Tagged: Avengers


Moonstone Entertainment and THE AudioComics COMPANY Announce CollaboratiON

The AudioComics Company to produce adaptations of Moonstone titles beginning with Honey West and The Battle for Los Angeles

For immediate release:

The AudioComics Company is pleased to announce that it will act as the official audio theatre production arm for Moonstone Entertainment, Inc., producing full-cast adaptations of its licensed and original comic books and graphic novels, as well as selections from their line of short story anthologies. These pieces will be available on compact disc and pay-per-Mp3 digital download through a variety of outlets, including Moonstone’s online store, at comic book conventions, the iTunes store, and community audio drama showcases.


Their first collaboration will be Honey West, adapted by Elaine (Starstruck) Lee from her mini-series “Murder on Mars.” Hollywood’s toughest and sexiest private eye has gone undercover as an extra on a low-budget science fiction flick to find the murderer of sex symbol Zu Zu Varga, only to find that (shock and surprise) everyone’s got a motive. And then there’s that killer robot… Also slated for production is the team-up special The Battle for Los Angeles, which is a part of Moonstone’s “Return of the Originals” line. Starring The Black Bat, Domino Lady, G-8, Secret Agent X, and The Phantom Detective, these avengers pit their wits (and guns) against a menace from another world in 1945 Los Angeles in a story actually inspired by true events.


Moonstone EIC Joe Gentile: “Moonstone is super excited to hear our stories done in this dramatic fashion! AudioComics brings a very professional quality sound, as well as great voice actors to the table, and the final result is the best we have heard! It’s not a plain ol’ audio book, it’s an audio play, like a private performance in your living room!” AudioComics co-founder Lance Roger Axt echoes Joe’s sentiments: “Audio theatre is simply one of the most exciting and accessible forms of entertainment available. This is not lost on Joe and the good folks at Moonstone Entertainment, and we’re very excited to be working with them and their roster of properties. Actually, ‘very excited’ may be an understatement! I mean have you seen their roster of properties lately?”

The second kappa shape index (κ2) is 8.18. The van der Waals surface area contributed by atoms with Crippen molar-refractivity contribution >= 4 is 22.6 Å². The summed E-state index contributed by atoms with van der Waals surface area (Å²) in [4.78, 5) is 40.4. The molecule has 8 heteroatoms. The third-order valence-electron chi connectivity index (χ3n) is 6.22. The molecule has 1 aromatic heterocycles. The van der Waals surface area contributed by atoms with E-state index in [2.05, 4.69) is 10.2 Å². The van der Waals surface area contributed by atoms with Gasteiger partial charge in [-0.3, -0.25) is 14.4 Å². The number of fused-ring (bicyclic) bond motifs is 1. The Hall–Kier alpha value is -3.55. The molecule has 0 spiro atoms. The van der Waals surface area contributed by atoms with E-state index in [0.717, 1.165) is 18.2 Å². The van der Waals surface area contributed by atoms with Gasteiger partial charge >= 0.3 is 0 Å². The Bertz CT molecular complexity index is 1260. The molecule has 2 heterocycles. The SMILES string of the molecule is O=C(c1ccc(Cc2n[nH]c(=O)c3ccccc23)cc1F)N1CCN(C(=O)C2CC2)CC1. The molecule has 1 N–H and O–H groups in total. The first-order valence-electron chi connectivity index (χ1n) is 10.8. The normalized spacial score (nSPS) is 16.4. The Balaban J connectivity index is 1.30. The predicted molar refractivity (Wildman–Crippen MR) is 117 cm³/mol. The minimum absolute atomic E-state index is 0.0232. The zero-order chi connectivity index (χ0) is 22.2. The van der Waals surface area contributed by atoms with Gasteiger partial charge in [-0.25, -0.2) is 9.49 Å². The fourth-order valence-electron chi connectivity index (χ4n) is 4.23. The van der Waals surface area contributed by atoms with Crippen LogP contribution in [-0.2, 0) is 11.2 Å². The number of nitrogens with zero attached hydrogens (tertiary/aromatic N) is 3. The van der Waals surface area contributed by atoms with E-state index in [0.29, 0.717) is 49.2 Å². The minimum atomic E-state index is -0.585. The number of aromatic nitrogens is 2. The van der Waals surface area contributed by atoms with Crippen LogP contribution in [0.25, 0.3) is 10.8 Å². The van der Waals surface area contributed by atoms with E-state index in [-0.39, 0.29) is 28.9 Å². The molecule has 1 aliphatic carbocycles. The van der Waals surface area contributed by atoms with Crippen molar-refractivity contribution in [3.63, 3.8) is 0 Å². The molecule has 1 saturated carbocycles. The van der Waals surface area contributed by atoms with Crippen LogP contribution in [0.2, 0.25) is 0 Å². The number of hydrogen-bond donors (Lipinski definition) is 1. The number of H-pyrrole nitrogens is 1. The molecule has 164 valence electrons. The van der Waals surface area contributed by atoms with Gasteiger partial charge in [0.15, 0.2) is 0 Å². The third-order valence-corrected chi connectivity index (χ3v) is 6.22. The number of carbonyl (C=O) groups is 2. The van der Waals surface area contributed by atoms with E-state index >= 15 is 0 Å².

Honey West records this fall for a winter, 2012 release, directed by William Dufris. This first production will also mark the beginning of an ongoing series of HW projects with Moonstone. The Battle for Los Angeles will record in winter of 2012, adapted by CJ Henderson and Lance Roger Axt (from Henderson’s script), and directed by Mr. Axt, with a planned spring of 2012 release.

Moonstone Entertainment Inc. publishes comics and illustrated fiction designed to “awaken your sense of adventure”, featuring classic and new heroes including Kolchak the Night Stalker, Buckaroo Banzai, The Green Hornet, The Avenger, Captain Midnight, The Domino Lady, Zorro, Honey West, and Airboy in thrilling tales of adventure, mystery, and horror. For more than a decade, Moonstone Entertainment Inc. has created fine and distinct comic books, graphic novels and prose…books that are meant to be read. Awaken your sense of adventure at www.moonstonebooks.com


The AudioComics Company, under the guidance of producers Lance Roger Axt, William Dufris, and Elaine Lee, provides superior audio entertainment with its professional full-cast audio theatre productions of both licensed properties and original works from the world of comic books, graphic novels, and related media, accessible in today’s market with today’s sound. Their debut production of the original play script of Elaine Lee and Michael Kaluta’s Starstruck has received critical acclaim from comics and audio professionals alike; forthcoming productions include Titanium Rain and The Batsons. www.audiocomicscompany.com

Contact: Joe Gentile, EIC (contact_us@moonstonebooks.com)

                        Lance Roger Axt, Co-Producer/Director (info@audiocomicscompany.com)

THE REMIX: The Strange Case Of Michael Davis

I get it.

Mike Gold is the boss.

I entitled my return to ComicMix; “The Remix” thinking it was a devilishly clever way to return. Since I’ve been back I have not once seen that title grace this column.

So I get it, Mike Gold is the boss.

Wait a sec. Mike has a weekly blog on my website, michaeldavisworld.com (MDW). I wonder how he would feel if his next piece for MDW was under the title “Gold’s Balls” or “The Golden Balls’ or “The Golden Balls Forum?”

Don’t ask me why I feel the need to add “balls” to every title I come up with. It could be because I’m stir crazy! As of this writing, Saturday, evening August 27, I’m stuck in my electricity dead hotel room in Connecticut (CT) and I have no idea when I’ll be able to get back to L.A. because of hurricane Irene.

I once dated a girl named Irene. She was a bitch also.

So since it’s dark and there is no power in the hotel my choices are to read a book by flashlight, go to sleep or play or read with my iPad.

Or, I can just be alone with my thoughts.


I do not like being along with my thoughts. Never have. I tend to go to real dark places when I’m alone with my thoughts. I am absolutely positive one of the reasons I’m a workaholic is because it gives me something to do so I am never alone with my thoughts.